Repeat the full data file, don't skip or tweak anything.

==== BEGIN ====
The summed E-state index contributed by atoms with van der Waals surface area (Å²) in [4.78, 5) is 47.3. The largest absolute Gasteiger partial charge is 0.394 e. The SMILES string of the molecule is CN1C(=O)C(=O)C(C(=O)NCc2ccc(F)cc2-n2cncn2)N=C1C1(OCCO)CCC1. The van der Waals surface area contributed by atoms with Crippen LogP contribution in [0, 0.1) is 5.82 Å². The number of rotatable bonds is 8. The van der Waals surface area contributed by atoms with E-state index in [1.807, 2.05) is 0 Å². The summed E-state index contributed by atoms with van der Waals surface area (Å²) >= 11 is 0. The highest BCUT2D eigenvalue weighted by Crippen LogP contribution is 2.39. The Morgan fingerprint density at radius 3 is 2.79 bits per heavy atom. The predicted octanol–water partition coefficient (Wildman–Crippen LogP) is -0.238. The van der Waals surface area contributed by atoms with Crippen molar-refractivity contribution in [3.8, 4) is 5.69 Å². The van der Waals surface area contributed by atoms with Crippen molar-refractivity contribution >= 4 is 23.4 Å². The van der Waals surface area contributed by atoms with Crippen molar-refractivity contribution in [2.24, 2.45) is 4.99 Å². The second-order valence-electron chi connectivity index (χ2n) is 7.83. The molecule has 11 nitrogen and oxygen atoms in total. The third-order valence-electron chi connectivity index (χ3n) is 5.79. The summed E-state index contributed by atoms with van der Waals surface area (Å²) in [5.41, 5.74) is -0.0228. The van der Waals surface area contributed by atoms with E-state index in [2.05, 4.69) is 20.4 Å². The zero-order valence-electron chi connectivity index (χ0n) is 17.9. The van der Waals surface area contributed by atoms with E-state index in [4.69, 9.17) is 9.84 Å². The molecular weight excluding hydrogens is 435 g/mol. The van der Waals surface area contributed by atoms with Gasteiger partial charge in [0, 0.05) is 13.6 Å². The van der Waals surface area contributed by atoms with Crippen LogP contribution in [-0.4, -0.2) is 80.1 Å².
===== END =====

The summed E-state index contributed by atoms with van der Waals surface area (Å²) in [4.78, 5) is 47.3. The largest absolute Gasteiger partial charge is 0.394 e. The SMILES string of the molecule is CN1C(=O)C(=O)C(C(=O)NCc2ccc(F)cc2-n2cncn2)N=C1C1(OCCO)CCC1. The van der Waals surface area contributed by atoms with Crippen LogP contribution in [0, 0.1) is 5.82 Å². The number of rotatable bonds is 8. The van der Waals surface area contributed by atoms with E-state index in [1.807, 2.05) is 0 Å². The summed E-state index contributed by atoms with van der Waals surface area (Å²) >= 11 is 0. The highest BCUT2D eigenvalue weighted by Crippen LogP contribution is 2.39. The Morgan fingerprint density at radius 3 is 2.79 bits per heavy atom. The predicted octanol–water partition coefficient (Wildman–Crippen LogP) is -0.238. The van der Waals surface area contributed by atoms with Crippen molar-refractivity contribution in [3.8, 4) is 5.69 Å². The van der Waals surface area contributed by atoms with Crippen molar-refractivity contribution >= 4 is 23.4 Å². The van der Waals surface area contributed by atoms with Crippen molar-refractivity contribution in [2.24, 2.45) is 4.99 Å². The second-order valence-electron chi connectivity index (χ2n) is 7.83. The molecule has 11 nitrogen and oxygen atoms in total. The third-order valence-electron chi connectivity index (χ3n) is 5.79. The summed E-state index contributed by atoms with van der Waals surface area (Å²) in [5.41, 5.74) is -0.0228. The van der Waals surface area contributed by atoms with E-state index in [2.05, 4.69) is 20.4 Å². The zero-order valence-electron chi connectivity index (χ0n) is 17.9. The van der Waals surface area contributed by atoms with E-state index in [4.69, 9.17) is 9.84 Å². The molecular weight excluding hydrogens is 435 g/mol. The van der Waals surface area contributed by atoms with Gasteiger partial charge in [0, 0.05) is 13.6 Å². The van der Waals surface area contributed by atoms with Crippen LogP contribution in [-0.4, -0.2) is 80.1 Å².